& Shaffer, 1976).
No study of prostitution can claim a representative or random sample,
given the illegality of prostitution in most locations. There is quite simply
no such thing as a representative sample of women selling sex’ (McKeganey
& Barnard, 1996). We interviewed those people to whom we had access. In
most cases we and other researchers have access only to people prostitut-
ing on the street. That said, we made every attempt to contact any woman
known to be prostituting, indoors or outdoors. We did this by asking
women to tell friends who were prostituting elsewhere (e.g. in other areas
or from their homes or clubs) that we would return to a certain location
at a specific time the next day. Interviewees often reported involvement in
prostitution across multiple locations, for example, strip club, escort and
massage parlors as well as street prostitution.
8
As shown in these findings, prostitution is a sexually exploitive often-
violent economic option most often entered into by those with a lengthy
history of sexual, racial and economic victimization. Prostitution is only
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now beginning to be understood as violence against women and children.
It has rarely been included in discussions of sexual violence against First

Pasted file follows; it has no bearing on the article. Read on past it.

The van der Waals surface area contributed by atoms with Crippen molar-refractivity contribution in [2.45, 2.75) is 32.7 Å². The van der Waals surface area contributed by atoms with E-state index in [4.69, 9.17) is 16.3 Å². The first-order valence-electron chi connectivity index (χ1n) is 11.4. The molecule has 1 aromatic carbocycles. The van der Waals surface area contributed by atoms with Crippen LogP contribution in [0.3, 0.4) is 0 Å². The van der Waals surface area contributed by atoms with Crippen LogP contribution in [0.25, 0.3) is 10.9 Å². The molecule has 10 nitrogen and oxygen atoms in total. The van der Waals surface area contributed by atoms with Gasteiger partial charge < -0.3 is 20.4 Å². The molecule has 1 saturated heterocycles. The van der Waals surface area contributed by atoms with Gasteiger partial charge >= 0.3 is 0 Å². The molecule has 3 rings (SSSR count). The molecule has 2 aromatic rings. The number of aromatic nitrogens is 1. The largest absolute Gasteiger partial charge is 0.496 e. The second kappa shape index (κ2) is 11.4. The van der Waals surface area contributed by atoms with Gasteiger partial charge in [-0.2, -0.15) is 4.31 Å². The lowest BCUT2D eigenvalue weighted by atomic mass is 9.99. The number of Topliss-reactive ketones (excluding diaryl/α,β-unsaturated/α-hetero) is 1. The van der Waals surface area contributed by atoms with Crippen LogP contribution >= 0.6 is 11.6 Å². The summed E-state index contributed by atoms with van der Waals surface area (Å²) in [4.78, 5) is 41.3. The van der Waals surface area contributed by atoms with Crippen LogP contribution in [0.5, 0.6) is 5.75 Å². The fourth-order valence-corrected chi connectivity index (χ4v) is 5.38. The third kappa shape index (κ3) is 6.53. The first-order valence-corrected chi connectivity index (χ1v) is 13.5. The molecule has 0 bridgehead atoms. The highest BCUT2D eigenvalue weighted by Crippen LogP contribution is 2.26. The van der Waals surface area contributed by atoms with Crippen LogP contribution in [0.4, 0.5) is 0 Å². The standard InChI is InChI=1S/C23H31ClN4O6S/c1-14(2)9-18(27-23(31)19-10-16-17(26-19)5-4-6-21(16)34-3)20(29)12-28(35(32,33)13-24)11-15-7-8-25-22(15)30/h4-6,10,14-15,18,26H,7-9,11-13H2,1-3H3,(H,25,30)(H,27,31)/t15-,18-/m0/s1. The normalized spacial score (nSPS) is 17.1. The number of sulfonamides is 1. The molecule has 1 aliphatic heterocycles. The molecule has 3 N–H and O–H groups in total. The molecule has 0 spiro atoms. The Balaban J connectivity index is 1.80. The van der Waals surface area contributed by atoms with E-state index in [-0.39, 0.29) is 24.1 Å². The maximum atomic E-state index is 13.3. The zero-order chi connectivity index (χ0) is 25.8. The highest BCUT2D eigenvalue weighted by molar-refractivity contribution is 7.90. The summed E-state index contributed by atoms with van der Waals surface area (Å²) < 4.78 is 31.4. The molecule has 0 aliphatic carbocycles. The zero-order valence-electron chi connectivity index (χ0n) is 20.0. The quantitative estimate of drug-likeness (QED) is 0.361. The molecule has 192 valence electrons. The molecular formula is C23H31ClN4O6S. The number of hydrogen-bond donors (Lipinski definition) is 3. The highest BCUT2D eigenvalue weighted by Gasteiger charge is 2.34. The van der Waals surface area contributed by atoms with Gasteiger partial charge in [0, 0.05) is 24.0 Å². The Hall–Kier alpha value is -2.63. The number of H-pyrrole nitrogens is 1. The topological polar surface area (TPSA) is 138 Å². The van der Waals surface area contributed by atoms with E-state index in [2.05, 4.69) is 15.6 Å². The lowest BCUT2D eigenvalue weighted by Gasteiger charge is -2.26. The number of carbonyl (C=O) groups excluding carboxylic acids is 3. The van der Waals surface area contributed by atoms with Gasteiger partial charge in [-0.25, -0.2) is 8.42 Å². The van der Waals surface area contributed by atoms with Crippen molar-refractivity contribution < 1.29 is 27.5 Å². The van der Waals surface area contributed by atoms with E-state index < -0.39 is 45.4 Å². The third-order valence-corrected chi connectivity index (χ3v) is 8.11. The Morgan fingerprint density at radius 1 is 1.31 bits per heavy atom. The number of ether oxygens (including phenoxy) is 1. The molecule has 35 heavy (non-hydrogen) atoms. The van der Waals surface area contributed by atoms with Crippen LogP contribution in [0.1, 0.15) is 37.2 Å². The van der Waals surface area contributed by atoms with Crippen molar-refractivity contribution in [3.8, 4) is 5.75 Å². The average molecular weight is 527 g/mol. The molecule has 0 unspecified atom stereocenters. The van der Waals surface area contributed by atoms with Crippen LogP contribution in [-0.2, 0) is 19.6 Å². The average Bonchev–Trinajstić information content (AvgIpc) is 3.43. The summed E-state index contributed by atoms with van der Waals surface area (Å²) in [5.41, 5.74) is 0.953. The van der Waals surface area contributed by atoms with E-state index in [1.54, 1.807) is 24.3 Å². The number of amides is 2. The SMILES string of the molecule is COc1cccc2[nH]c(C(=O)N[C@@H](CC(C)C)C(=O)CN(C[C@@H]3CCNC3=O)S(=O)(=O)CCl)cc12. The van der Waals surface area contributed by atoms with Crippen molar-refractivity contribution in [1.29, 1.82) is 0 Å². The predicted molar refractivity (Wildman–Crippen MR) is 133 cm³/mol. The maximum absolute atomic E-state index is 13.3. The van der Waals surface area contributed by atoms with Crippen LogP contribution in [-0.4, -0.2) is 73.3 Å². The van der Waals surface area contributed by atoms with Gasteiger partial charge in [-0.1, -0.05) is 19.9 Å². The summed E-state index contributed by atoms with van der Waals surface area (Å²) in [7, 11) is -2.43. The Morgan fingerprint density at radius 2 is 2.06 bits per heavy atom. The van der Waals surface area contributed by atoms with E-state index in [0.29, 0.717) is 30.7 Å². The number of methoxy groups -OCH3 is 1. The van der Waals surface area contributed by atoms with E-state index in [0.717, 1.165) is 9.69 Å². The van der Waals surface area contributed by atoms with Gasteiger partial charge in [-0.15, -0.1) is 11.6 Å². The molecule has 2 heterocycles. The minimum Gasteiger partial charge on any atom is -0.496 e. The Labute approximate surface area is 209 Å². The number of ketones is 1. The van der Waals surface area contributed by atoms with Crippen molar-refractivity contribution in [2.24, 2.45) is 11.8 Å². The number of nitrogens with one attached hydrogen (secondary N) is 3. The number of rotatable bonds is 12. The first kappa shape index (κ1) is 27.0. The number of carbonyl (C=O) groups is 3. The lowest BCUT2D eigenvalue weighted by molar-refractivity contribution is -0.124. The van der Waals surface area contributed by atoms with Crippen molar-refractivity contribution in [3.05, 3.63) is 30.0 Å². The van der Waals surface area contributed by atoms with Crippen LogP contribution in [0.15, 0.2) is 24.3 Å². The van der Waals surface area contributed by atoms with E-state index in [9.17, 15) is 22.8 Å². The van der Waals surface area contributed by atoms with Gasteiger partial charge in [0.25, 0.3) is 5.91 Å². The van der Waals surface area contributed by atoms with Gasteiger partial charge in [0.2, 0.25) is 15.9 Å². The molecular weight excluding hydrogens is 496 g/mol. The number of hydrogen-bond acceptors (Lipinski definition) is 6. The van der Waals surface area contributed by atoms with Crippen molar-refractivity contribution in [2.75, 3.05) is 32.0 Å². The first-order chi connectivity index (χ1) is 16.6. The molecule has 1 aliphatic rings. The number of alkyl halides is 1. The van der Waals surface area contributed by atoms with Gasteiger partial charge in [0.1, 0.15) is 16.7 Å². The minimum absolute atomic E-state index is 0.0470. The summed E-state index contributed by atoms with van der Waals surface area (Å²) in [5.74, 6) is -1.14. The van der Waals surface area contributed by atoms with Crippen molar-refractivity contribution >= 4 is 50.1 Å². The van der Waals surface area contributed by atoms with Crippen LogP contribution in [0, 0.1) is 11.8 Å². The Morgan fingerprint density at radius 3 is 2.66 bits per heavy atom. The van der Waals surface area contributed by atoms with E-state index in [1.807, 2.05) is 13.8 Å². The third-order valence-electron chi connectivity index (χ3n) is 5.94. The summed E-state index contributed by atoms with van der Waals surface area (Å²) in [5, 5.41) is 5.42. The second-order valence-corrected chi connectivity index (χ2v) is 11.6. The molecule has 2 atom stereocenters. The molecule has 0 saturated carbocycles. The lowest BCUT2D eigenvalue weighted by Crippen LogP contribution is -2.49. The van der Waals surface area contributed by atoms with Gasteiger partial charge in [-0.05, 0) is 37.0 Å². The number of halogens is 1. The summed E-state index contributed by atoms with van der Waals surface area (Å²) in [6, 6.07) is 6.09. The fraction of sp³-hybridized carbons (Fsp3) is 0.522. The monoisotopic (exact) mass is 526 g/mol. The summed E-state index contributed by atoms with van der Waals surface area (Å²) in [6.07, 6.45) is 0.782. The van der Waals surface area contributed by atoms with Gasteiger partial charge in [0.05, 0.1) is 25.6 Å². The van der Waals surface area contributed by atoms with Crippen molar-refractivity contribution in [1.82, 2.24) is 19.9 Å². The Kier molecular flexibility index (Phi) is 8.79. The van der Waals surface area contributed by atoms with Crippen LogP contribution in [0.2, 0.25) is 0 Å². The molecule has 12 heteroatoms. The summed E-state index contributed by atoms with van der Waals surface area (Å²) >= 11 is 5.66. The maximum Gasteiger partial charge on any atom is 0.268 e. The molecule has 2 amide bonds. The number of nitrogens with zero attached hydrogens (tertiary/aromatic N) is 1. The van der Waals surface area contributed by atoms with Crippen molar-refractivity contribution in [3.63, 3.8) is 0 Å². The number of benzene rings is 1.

Nations.
9
It is crucial to understand the sexual exploitation of First Nations
women in prostitution today in a historical context of colonial violence
against nations (Frideres, 1993; Ryser, 1995; Waldram, 1997). Today, the
continued displacement of women who are poor, rural and indigenous
may be understood as trafficking in which women are moved from the
reserve to the city for the purpose of prostitution (Lynne, 1998).
Just as wife beating was historically viewed as having been provoked by
the victim, prostitution is still viewed by some as a job choice to which the
victim ‘consents.’ Ninety-five percent of our interviewees said that they
wanted to escape prostitution, while also telling us that they did not feel
that they had other options for survival. Another report found that 90%
of women in prostitution wanted to leave prostitution but could not
(Elizabeth Fry Society of Toronto, 1987). Social scientists have begun to
address the harms of incest, rape and family violence. We hope to see more
research that examines prostitution as part of the surround of violence
against women, specifically including First Nations women. We also hope
to see investigations of interventions that promote healing from prosti-
tution.
Acknowledgements
Thanks to Rudolph Ryser, PhD, Center for World Indigenous Studies, Olympia,
Washington, for invaluable information about colonization and geopolitics.